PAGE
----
Upper Arlington News

City notes

Two OSU student projects benefit Upper Arlington


Upper Arlington's proximity to Ohio State University brings with it many benefits. Many of the university's faculty, administrative staff and graduate students call UA home -- a definite boost to our impressive resident demographics.

The recent reinvestment in the Lane Avenue commercial district can certainly be attributed in no small part to having the OSU "city within a city" right next door to us.

Then we occasionally get to enjoy wonderful partnerships that provide student groups a chance to grapple with real-world projects and issues. Two such projects have been in the works during the fall and I wish to share them with you.

Our senior planner, Chad Gibson, has been doing double duty in recent years, teaching for OSU's City & Regional Planning Department. His current class elected to tackle a topic that has been the cause for much frustration in the community over the years -- development of a UA connectivity plan that would seek to provide some workable policies and solutions for expanding the community's sidewalk network.

To say that the end product presented to council on Dec. 2 is of a professional standard would be an understatement.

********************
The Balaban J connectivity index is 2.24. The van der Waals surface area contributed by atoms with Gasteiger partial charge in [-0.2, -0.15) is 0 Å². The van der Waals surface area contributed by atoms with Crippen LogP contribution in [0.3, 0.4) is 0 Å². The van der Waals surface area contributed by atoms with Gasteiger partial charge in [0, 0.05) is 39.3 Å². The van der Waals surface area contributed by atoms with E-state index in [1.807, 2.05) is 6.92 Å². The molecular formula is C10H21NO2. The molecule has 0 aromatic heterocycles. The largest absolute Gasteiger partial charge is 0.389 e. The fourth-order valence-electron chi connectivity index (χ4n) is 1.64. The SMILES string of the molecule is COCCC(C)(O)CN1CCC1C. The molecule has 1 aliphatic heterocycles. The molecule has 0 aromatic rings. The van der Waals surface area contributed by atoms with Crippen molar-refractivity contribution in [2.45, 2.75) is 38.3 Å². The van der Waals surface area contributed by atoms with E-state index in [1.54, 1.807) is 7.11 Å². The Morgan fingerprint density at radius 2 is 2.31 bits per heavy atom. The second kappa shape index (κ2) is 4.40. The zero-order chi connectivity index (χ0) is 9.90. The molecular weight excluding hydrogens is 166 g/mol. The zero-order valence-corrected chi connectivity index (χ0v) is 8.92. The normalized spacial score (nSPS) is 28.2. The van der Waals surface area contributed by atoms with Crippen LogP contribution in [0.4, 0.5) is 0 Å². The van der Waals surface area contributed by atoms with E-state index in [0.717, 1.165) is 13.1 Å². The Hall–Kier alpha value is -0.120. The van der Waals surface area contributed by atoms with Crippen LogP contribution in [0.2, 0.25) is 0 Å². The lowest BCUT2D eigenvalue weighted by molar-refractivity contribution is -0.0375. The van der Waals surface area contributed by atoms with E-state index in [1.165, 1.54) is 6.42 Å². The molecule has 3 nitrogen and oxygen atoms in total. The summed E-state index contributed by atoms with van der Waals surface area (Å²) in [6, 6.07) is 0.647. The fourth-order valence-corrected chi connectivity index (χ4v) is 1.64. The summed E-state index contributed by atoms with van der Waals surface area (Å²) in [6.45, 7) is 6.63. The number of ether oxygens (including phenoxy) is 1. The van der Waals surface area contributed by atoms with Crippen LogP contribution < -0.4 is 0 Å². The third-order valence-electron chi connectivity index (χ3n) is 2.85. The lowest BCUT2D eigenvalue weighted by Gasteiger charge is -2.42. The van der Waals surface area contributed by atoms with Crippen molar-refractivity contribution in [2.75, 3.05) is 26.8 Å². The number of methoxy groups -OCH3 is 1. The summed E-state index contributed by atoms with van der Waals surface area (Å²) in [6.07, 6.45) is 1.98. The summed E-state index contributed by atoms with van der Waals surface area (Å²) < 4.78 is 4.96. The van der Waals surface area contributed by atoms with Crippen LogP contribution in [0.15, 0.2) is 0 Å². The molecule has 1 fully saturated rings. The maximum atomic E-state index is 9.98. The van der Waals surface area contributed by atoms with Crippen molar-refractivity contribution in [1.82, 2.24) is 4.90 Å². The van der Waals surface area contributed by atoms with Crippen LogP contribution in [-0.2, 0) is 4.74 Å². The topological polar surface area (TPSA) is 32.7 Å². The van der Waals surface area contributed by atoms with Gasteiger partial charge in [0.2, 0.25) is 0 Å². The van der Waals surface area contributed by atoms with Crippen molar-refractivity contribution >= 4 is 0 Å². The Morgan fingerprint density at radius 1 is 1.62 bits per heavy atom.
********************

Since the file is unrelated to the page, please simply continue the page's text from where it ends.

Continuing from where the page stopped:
Contained within this 100-plus page document is a thorough analysis of existing conditions, along with a summary of the best practices of other communities across the nation.

Additionally, the team hosted a public meeting in the fall and we facilitated an online survey on the topic for them to provide opportunity for citizen input on their work and ideas.

The information learned through their research was then applied to develop a set of policy recommendations -- including some funding options that the city might incorporate into its current toolbox for addressing sidewalks.

The work now begins for us, with a council subcommittee readying to dive into the report in depth early in the new year to determine which components of the connectivity plan should be recommended for adoption to council as a whole. So watch for updates as this new phase of study begins.

The final report is available at uaoh.net. If you have any questions about it, contact my office at 614-583-5040.

A second project can be attributed to one of our residents who is a faculty member of the John Glenn School of Public Affairs, David Landsbergen, and our part-time intern, Megan Hoffman, who is completing her master's degree in public administration this year.

Under David's tutelage, Megan and several of her classmates have been taking a look at city communications and exploring new tools that can expand citizen engagement. When our community affairs director, Emma Speight, first met with the group, they became particularly intrigued by the gap that often occurs when trying to inform and engage the community in a discussion of important budgetary issues.

Since managing the city's finances is not a tangible service, it's understandable that many residents don't have this issue high on their radar.

My thanks to all the students involved in these two projects, as well as to Chad and David for bringing them to our community.

Theodore J. Staton is Upper Arlington's city manager.